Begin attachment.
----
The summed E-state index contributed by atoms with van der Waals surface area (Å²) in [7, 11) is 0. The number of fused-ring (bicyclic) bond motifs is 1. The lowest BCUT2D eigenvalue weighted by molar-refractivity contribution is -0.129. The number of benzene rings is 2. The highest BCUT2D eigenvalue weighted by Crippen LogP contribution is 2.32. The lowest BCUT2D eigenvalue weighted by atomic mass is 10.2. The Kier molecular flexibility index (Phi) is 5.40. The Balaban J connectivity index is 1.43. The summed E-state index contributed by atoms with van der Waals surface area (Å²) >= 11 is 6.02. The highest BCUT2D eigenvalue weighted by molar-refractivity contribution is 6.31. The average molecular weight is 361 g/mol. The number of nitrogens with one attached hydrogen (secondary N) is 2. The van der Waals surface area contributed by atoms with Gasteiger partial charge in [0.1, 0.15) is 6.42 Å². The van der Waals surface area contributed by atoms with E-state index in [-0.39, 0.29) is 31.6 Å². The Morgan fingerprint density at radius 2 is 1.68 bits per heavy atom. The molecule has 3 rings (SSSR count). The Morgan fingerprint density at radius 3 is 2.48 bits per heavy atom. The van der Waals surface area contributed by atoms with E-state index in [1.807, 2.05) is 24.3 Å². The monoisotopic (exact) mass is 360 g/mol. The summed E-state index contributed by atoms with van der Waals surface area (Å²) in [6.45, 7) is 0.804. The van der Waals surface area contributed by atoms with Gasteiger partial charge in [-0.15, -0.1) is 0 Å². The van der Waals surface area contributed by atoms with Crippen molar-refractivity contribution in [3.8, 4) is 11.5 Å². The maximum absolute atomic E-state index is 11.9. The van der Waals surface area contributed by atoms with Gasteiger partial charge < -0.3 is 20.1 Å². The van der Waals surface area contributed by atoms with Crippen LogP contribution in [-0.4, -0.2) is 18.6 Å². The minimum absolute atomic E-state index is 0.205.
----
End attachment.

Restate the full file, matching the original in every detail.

The summed E-state index contributed by atoms with van der Waals surface area (Å²) in [7, 11) is 0. The number of fused-ring (bicyclic) bond motifs is 1. The lowest BCUT2D eigenvalue weighted by molar-refractivity contribution is -0.129. The number of benzene rings is 2. The highest BCUT2D eigenvalue weighted by Crippen LogP contribution is 2.32. The lowest BCUT2D eigenvalue weighted by atomic mass is 10.2. The Kier molecular flexibility index (Phi) is 5.40. The Balaban J connectivity index is 1.43. The summed E-state index contributed by atoms with van der Waals surface area (Å²) >= 11 is 6.02. The highest BCUT2D eigenvalue weighted by molar-refractivity contribution is 6.31. The average molecular weight is 361 g/mol. The number of nitrogens with one attached hydrogen (secondary N) is 2. The van der Waals surface area contributed by atoms with Gasteiger partial charge in [0.1, 0.15) is 6.42 Å². The van der Waals surface area contributed by atoms with E-state index in [-0.39, 0.29) is 31.6 Å². The Morgan fingerprint density at radius 2 is 1.68 bits per heavy atom. The molecule has 3 rings (SSSR count). The Morgan fingerprint density at radius 3 is 2.48 bits per heavy atom. The van der Waals surface area contributed by atoms with E-state index in [1.807, 2.05) is 24.3 Å². The monoisotopic (exact) mass is 360 g/mol. The summed E-state index contributed by atoms with van der Waals surface area (Å²) in [6.45, 7) is 0.804. The van der Waals surface area contributed by atoms with Gasteiger partial charge in [-0.15, -0.1) is 0 Å². The van der Waals surface area contributed by atoms with Crippen molar-refractivity contribution in [3.8, 4) is 11.5 Å². The maximum absolute atomic E-state index is 11.9. The van der Waals surface area contributed by atoms with Gasteiger partial charge < -0.3 is 20.1 Å². The van der Waals surface area contributed by atoms with Crippen LogP contribution in [-0.4, -0.2) is 18.6 Å². The minimum absolute atomic E-state index is 0.205.